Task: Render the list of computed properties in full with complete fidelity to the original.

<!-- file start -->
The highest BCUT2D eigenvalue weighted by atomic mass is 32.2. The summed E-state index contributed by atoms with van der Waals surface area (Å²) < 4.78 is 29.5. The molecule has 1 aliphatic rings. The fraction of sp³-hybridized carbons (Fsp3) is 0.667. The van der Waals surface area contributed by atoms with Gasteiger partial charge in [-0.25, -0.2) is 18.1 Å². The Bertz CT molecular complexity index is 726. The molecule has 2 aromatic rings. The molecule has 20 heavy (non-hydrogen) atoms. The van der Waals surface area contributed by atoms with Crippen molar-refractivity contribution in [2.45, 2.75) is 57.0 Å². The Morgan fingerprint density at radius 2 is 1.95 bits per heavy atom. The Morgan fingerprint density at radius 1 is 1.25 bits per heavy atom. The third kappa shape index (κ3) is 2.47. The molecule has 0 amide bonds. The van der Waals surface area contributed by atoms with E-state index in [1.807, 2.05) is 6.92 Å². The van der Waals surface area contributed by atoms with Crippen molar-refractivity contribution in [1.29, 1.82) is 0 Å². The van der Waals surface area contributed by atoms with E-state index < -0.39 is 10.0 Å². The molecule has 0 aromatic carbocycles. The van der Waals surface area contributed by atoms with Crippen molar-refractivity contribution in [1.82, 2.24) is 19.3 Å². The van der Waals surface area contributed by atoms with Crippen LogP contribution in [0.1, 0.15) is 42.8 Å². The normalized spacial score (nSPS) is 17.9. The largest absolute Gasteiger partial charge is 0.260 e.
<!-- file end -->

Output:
The highest BCUT2D eigenvalue weighted by atomic mass is 32.2. The summed E-state index contributed by atoms with van der Waals surface area (Å²) < 4.78 is 29.5. The molecule has 1 aliphatic rings. The fraction of sp³-hybridized carbons (Fsp3) is 0.667. The van der Waals surface area contributed by atoms with Gasteiger partial charge in [-0.25, -0.2) is 18.1 Å². The Bertz CT molecular complexity index is 726. The molecule has 2 aromatic rings. The molecule has 20 heavy (non-hydrogen) atoms. The van der Waals surface area contributed by atoms with Crippen molar-refractivity contribution in [2.45, 2.75) is 57.0 Å². The Morgan fingerprint density at radius 2 is 1.95 bits per heavy atom. The Morgan fingerprint density at radius 1 is 1.25 bits per heavy atom. The third kappa shape index (κ3) is 2.47. The molecule has 0 amide bonds. The van der Waals surface area contributed by atoms with E-state index in [1.807, 2.05) is 6.92 Å². The van der Waals surface area contributed by atoms with Crippen molar-refractivity contribution in [1.29, 1.82) is 0 Å². The van der Waals surface area contributed by atoms with E-state index < -0.39 is 10.0 Å². The molecule has 0 aromatic carbocycles. The van der Waals surface area contributed by atoms with Crippen molar-refractivity contribution in [1.82, 2.24) is 19.3 Å². The van der Waals surface area contributed by atoms with Crippen LogP contribution in [0.1, 0.15) is 42.8 Å². The normalized spacial score (nSPS) is 17.9. The largest absolute Gasteiger partial charge is 0.260 e.